Interview of Cuban writer Ángel Santiesteban Prats by Amir Valle – Part 2 of 4

Angel

There was a definitive moment for your career as a writer that I believe is worth remembering, even when I know that it can be a difficult question: your meeting with the writer Eduardo Heras Leon. Leaving aside the possible differences that you could have had from the clear ideological differences between Eduardo and us, how did that meeting nourish you spiritually and intellectually and give you that brotherhood over the years, which is known by our whole generation as an example of loyalty and sharing for many of those kids we called “the group of the Chinese guy, Heras”?

When I got out of prison, like I said before, for going with my sister to the beach, and when I was acquitted in court (the judges considered that I had not committed the crime of “conspiracy,” because I was her brother, and the only interest I had was to protect her, but because of that I had been in prison for 14 months), I then had the illusion that I could be a writer; the idea of creating filled me with magic. I passed from being a king of my neighborhood to being a god of my creation.

Since I was a child, I had been attending painting classes at the Casa de la Cultura ,and when I inquired I was told that there was a House of Writers, which I joined immediately.  Later, I learned through the newspaper about the anniversary celebration of the  Cuban Book Institute and that entry was free. A group of friends, their girlfriends and I decided to attend. There I met Eduardo Heras, whom I immediately approached with the intention of asking him to read a hand-written version of a horrendous novel that was the beginning of later horrendous books I would write. Heras, with evasions and explanations of how his work kept his schedule very tight, since he was the Director of the section on narrative, did not guarantee that he  could read it, but because at that time I had all the time in the world, I said I could wait. I started to feel the first symptoms of anxiety after three months. After six months, I was desperate for a critique of my “novel” because I felt that until I received his valuable feedback I shouldn’t continue, and, on the other hand, the pressure of being 20 years old, as if time was running out. To dedicate my life to literature, I needed to hear the sound of the starting gun.

After I showed up in his office several times, I wore him down and he promised  to read it the next weekend. And I waited.  The following Sunday he called me at my girlfriend’s house to ask me to visit him the next day.

When I arrived, he had the novel on his desk, which made me happy. After 20 minutes telling me that he had many other works to read and that the novel was not publishable, of course, that I needed to learn literary techniques — and it seemed to me reading between the lines that the idea of being a writer was unattainable — Heras paused silently and told me, “I assure you that I can tell after reading a text when someone is wasting their time….and in your case, reading some sentences, I can say that you have talent, and if you want to, you will be a writer and will be able to accomplish everything you want. It only depends on your instinct, your will, your persistence in reading. There you will find everything you are looking for and all you should learn”. He kept looking at me, perhaps he knew how to read my alarm, since I think I was more prepared for criticism than for acceptance.  It thrilled me to assume that I could be a writer.  At that time, it was a very large and distant word, and I assure you that in some respects it still is today.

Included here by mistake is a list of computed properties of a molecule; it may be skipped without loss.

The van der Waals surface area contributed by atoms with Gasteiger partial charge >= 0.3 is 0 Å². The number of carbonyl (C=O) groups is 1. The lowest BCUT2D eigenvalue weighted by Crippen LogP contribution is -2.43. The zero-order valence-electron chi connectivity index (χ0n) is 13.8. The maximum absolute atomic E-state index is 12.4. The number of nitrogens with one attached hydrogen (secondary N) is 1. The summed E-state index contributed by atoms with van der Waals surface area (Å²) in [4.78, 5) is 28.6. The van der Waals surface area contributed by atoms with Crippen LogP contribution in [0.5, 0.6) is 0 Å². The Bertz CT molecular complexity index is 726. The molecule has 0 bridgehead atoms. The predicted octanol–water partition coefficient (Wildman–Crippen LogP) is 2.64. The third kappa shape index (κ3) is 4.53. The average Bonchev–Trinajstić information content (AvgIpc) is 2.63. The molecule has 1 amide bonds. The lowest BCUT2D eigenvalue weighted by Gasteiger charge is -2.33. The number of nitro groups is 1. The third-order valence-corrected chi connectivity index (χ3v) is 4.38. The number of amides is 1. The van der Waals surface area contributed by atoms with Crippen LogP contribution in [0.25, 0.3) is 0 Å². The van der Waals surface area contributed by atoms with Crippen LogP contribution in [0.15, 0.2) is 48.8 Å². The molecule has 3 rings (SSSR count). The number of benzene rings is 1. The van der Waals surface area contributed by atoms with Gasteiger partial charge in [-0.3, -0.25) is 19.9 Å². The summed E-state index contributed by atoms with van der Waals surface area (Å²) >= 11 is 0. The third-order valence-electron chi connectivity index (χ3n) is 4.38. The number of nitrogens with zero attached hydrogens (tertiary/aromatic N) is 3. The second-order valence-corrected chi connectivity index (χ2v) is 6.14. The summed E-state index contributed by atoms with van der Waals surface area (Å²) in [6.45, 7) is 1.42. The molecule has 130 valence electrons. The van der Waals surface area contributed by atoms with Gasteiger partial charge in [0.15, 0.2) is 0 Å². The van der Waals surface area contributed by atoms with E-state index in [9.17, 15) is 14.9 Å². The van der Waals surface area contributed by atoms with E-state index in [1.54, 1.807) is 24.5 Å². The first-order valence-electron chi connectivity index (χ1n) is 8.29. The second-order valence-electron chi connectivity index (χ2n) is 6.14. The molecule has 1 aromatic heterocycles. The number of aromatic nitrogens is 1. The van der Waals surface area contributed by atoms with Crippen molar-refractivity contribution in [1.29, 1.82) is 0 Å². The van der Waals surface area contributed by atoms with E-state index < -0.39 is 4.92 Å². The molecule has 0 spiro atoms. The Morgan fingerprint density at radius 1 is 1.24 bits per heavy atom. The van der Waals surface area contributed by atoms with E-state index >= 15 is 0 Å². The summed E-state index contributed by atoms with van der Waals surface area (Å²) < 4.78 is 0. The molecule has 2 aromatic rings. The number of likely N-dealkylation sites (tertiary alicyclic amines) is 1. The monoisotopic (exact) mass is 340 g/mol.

So I started on my way, where each minute had the purpose of going beyond the most recent one. It was a war of internal progress, where his advice assisted me. He’s a professor without equal because he has that vocation. Eduardo Heras has had many jobs, the most incredible ones, but I’m sure that his vocation is teaching. Through him I also met you all, the brothers that life has gifted me, you who support me, my first critics and editors. I met you all in that seminar at the Alejo Carpentier Center in 1985. In that moment I was the happiest being in the universe, perhaps we all were. I remember that you taught me that it was poetry in prose that I wasn’t able to decipher, and you were so tactful with what you did with my story, South: Latitude 13. I remember even the sentence that you pointed out to me as an example, and I surprised myself by writing poetry without being aware of it.